The Kamado Stove: A 5th century stove makes its way to Lunzu

The Kamado stove

The majority of rural households in Malawi still use the three-stone fire which negatively impacts the environment, health and the livelihoods of communities. In Lunzu, on the outskirts of Blantyre, there is visible evidence of acute deforestation which has left vast fields without any trees like many regions of Malawi. This is where Mr Hiroaki Sato a volunteer from Japan International Cooperation Agency (JICA), has been working with the communities of Lunzu, by introducing the Kamado stove to households who use the three-stone fire. Since 2016, Mr Sato has been teaching the communities in Lunzu how to make a Kamado stove which is a fixed stove built inside kitchens using bricks and earth.

The word Kamado simply means “stove” in Japanese. The Kamado stove can be traced back to the dwellings of 5th century Japan which is known as the Kofun period. The Kofun period derives its name from large mound tombs (kofun) which characterise this period when the early Japanese state was formed. It is a time when Japan had close contacts with the continent, especially with the Korean Kingdoms and thus it is marked as the beginning of Japanese history.

Charles T. Keally, a professor of Archaeology and Anthropology who has extensively worked in the field of Japanese archaeology since 1967, summed up traces of evidence of the Kamado stove in a typical Kofun dwelling,

Early Kofun dwellings had a hearth in the middle of the floor. This appears archaeologically as a patch of burnt earth. But with the influx of Korean ideas, technologies and people in the 5th century, clay ovens were built on one wall, with flues extending out beyond the thatch. These were usually on the wall opposite the entrance, where evidence of the entranceway can be detected, and they are frequently on the north wall of the dwelling. There are some dwellings that appear to have had the entrance next to the oven. The oven had a horizontal hole at floor level for feeding firewood, and a vertical hole on top for setting the pots for cooking or boiling water. A clay cylinder, or “leg”, was usually set directly in the fire under the pot to keep the heat uniformly over the lower half. These Kofun period ovens were quite similar to ovens used in Japanese farm houses until quite recently. In fact, some old farm houses still use them.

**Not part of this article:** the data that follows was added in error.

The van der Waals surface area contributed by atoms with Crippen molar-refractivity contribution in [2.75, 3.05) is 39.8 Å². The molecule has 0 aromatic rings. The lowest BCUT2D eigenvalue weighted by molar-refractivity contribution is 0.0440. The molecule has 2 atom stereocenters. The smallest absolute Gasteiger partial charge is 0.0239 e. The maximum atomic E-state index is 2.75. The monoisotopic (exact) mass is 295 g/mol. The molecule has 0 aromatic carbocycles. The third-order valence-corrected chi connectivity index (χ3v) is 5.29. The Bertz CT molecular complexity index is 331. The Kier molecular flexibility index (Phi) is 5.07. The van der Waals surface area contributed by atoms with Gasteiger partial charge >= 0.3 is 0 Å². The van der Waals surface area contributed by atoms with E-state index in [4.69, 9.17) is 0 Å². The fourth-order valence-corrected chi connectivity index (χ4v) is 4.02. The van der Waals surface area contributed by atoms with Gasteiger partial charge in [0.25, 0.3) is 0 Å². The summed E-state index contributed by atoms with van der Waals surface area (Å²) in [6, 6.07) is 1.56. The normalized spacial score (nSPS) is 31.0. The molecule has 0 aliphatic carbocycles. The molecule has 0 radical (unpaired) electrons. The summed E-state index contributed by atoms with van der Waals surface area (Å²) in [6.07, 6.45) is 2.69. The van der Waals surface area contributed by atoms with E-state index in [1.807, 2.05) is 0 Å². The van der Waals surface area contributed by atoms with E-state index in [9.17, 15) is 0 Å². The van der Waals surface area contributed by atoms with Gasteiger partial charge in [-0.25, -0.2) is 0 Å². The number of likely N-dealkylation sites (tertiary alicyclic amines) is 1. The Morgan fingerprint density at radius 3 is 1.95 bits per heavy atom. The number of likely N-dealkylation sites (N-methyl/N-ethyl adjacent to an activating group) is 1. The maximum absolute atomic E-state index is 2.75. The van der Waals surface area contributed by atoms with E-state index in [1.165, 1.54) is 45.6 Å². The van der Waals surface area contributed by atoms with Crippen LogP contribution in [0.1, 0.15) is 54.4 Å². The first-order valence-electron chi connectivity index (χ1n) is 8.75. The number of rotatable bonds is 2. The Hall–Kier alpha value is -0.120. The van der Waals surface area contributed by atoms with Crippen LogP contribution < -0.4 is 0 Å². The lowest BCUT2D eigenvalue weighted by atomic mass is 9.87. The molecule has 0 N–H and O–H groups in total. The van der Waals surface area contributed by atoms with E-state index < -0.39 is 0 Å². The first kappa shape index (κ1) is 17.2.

It is this Kamado stove which Mr Sato has been introducing to communities in Lunzu where most use the traditional three-stone fire as a primary method of cooking.

Deforestation is widespread in Blantyre and when I saw at the way people cook in villages….and how difficult it is for them to find firewood, I thought of the kamado stove. It is cheap and uses local materials which are available to all. The Kamado stove is better because the amount of firewood used is less and also cooking time is less

Mr Sato learned to make the Kamado stove from Akane Kusaka, another JICA volunteer who was stationed in Mzimba north of Malawi, where she also implemented the Kamado stove from the month of October 2014 to the month of September 2016.

Mr Sato teaching communities on how to make a Kamado stove